Harvard Law professor Noah Feldman, author of "Scorpions," a book on the divided 1940s court, notes that the conservatives on today's court initially got on reasonably well. But two things are happening to change that.

NOAH FELDMAN: One is that they are on the cusp of what, from their perspective, is a historic opportunity to reverse some liberal decisions that their whole movement grew out of hating, with Roe v. Wade being the most famous. The second is that you're seeing fissures in a conservative legal movement based on its success.

TOTENBERG: And part of that is that several of the conservative justices see themselves as the heir apparent to the modern era's conservative icon, the late Justice Antonin Scalia. But Scalia was, in some ways, actually less conservative than the current crop. And when it comes to the flashpoint issues of our times - guns, religion and abortion - the conservative wing seems more united than divided.

FELDMAN: The conservative justices are playing with fire.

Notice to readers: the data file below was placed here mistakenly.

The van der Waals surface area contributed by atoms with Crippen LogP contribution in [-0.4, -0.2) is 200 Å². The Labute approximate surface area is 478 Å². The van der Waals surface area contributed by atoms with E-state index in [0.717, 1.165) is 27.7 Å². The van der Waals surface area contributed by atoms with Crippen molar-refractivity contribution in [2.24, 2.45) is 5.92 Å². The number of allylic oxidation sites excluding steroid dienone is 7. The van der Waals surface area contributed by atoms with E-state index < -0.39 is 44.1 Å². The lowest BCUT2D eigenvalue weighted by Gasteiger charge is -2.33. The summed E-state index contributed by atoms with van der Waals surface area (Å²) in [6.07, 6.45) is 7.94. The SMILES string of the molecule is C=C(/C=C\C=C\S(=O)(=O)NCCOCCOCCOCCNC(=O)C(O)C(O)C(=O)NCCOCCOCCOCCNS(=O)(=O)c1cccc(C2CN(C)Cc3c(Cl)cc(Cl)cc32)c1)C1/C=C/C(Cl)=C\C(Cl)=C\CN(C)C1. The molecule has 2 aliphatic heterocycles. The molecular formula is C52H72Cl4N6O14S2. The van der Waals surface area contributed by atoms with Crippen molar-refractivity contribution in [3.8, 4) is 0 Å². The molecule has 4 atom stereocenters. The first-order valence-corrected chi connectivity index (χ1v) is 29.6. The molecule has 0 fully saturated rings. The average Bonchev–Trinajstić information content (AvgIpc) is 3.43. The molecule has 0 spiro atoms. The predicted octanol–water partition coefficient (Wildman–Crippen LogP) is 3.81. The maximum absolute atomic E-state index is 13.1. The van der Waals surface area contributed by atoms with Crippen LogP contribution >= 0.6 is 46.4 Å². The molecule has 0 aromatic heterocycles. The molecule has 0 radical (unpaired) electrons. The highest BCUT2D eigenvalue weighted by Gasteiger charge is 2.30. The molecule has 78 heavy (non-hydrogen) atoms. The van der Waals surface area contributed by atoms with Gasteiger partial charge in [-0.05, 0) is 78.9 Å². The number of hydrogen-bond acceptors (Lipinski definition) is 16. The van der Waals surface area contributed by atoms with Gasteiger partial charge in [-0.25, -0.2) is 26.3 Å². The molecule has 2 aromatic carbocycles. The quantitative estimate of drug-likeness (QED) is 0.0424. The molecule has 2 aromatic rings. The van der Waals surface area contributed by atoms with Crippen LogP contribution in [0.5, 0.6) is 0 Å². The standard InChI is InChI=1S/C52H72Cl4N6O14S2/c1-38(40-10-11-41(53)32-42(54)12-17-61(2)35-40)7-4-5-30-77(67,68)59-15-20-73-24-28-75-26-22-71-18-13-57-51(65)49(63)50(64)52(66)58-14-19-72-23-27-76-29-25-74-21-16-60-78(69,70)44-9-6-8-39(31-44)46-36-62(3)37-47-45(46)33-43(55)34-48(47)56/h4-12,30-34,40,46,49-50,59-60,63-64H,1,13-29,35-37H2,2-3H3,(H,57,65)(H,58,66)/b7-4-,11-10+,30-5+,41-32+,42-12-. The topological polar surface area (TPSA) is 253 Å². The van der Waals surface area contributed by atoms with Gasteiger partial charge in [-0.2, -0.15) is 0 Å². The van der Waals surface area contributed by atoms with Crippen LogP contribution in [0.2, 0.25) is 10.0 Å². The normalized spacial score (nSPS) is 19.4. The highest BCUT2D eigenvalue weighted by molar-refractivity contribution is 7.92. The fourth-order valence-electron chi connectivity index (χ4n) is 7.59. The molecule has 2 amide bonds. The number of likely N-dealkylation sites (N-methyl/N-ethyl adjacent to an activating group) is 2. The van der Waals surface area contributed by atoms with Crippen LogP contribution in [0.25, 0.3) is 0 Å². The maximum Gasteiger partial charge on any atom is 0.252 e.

TOTENBERG: Feldman notes that in recent decades, the court has built its legitimacy by giving the Left some of what it wanted and the Right some of what it wanted.

FELDMAN: The current conservative majority is on the cusp of ending that game. If they overturn Roe v. Wade, as it looks like they will probably do, they are doing something the Supreme Court has never done in its history, and that is reverse a fundamental right that ordinary people have enjoyed for 50 years and say, whoops, you never really had this right at all.

TOTENBERG: What would be the longer consequences of that for the court? Perhaps nothing. It certainly seems preposterous today to imagine enough votes in Congress, especially the Senate, to expand the size of the court. But some constitutional scholars, like Feldman, see the kind of conservative activism that is unfolding now as posing a danger to the court itself not too far down the road.

FELDMAN: Abortion, guns and religion are and will always be hot-button, front-page topics in the United States. Over time, those kinds of things add up. I don't think it'll happen through the drip, drip, drip. I think it will happen through the tsunami. But I also think that overturning Roe v. Wade could well turn out to be the beginning of that tsunami.

TOTENBERG: Nina Totenberg, NPR News, Washington.